Guest Review: Clifford Garstang

hannahandthemtn.jpgHannah and the Mountain
Jonathan Johnson
University of Nebraska Press, 2005
224 pp.

In poet Jonathan Johnson’s lyrical memoir, subtitled “Notes Toward a Wilderness Fatherhood,” every day presents a new challenge: the Idaho snowmelt trickling ominously under the cabin he and his wife, Amy, have built; surviving on Johnson’s meager writing grant, without glass in the window-frames, insulation, electricity or running water. But the challenges, both physical and financial, truly begin when a pregnancy test confirms what Amy already suspects.

Johnson’s richly-observed descriptions of the land–snow-covered mountains, pine and fir trees, the raging river that severs access to the nearest road–prove his vital connection to his surroundings. He is convinced that Baby Hannah was conceived in a nearby field, under the rising moon, and her origin makes Johnson’s ties to the wilderness indissoluble. He prepares for her arrival in this landscape, gradually smoothing the cabin’s rough edges, as his anticipation of fatherhood builds.

Amy’s difficult pregnancy confines her to bed, further stretching the couple’s financial bind and heightening Johnson’s anxiety. He wonders if he has endangered their baby by imposing his backcountry dream on Amy. Did their fragile finances force Amy to work longer than was wise? He is a man under a mountain of worry, but at the bottom of that worry is his love for the baby.

To ward off the snowmelt threatening their cabin’s foundation, Johnson digs a diversionary trench. “The trick to diverting water, I discovered, is just to give it the idea of a new course, to get a little rivulet started where you want it all to eventually go and let time do most of the work for you.” It is a lesson he applies to his own life and his journey toward fatherhood. “I thought of the day, not of any specific thing I did, but of the day itself, how it had moved forward and how I had found its flow. I was crossing new ground, carving a new channel, and this was only one day.” He knows he is not completely powerless. He can divert the stream; he and Amy could have made other choices. But all he can do now is wait for time to determine where his life will lead.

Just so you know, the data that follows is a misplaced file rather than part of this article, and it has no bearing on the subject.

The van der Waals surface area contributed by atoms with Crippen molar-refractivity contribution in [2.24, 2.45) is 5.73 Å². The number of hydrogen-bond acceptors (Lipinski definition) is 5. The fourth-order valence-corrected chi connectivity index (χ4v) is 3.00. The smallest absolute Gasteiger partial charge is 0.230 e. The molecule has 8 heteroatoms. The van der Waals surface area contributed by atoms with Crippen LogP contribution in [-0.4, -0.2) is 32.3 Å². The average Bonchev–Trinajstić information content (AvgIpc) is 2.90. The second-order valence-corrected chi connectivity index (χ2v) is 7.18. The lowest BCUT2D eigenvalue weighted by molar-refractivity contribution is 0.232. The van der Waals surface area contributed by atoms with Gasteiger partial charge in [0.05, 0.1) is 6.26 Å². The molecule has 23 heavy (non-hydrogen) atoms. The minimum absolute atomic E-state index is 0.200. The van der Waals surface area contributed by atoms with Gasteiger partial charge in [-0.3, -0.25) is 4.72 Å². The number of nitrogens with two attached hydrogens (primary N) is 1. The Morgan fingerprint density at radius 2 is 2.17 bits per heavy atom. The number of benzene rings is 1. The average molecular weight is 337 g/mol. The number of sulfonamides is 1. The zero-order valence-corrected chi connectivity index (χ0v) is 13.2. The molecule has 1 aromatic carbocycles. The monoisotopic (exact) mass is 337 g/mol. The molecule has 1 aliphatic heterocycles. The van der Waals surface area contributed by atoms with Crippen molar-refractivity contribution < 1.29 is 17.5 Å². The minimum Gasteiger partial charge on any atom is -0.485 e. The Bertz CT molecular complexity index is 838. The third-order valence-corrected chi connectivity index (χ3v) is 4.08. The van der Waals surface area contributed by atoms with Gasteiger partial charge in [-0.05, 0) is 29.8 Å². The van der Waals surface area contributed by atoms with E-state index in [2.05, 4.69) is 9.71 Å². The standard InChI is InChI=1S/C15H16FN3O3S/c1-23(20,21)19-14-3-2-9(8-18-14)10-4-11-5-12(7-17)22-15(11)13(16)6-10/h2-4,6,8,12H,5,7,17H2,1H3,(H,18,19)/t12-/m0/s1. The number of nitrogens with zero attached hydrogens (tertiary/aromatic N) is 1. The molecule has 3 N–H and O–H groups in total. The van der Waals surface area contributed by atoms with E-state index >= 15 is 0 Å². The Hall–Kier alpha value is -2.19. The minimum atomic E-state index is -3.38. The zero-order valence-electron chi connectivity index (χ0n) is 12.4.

Although the memoir is a deeper exploration of home-building and grief, Johnson has visited this landscape before, in his book of poems, Mastodon, 80% Complete (Carnegie Mellon University Press, 2001). In “Domestic” he writes, “The forest/ keeps us, two creatures scouting on instinct/ the edgeless territory of home.” In the memoir, in the early days of Amy’s pregnancy, Johnson visits the cabin’s closest restaurant, The View Cafe, in order to escape his worries over the water flowing under the cabin. From his table he sees, “Across the lake, pine and fir climb the backs of a couple low mountains.” It is beautiful country, but harsh. He doesn’t know what to say to the waitress who recently lost her husband. The same view across the lake appears in the poem, “The View Cafe” as well as the same resilient waitress: “The head waitress’ husband is/ six days into his suicide./ Everywhere, in here, prayers multiply like silverware/ tossed in a plastic bin.” Johnson admits that he is frightened by grief but, he says, “the longer we are here, the more I am beginning to realize that to belong someplace you have to suffer some of its losses. You have to mourn a little with your neighbors. You have to invest yourself in an environment that, like any environment, is constantly threatened and eroding. There is no other way home.”

Ultimately, that’s what this sorrowful memoir is about: Johnson and his wife learn to mourn with their neighbors, and fashion a home and a future together on the mountain.

Clifford Garstang lives near Staunton, Virginia and occasionally blogs at Perpetual Folly. His work has appeared in Bellowing Ark, Eureka Literary Magazine, and North Dakota Quarterly, and is forthcoming in Baltimore Review and Shenandoah.


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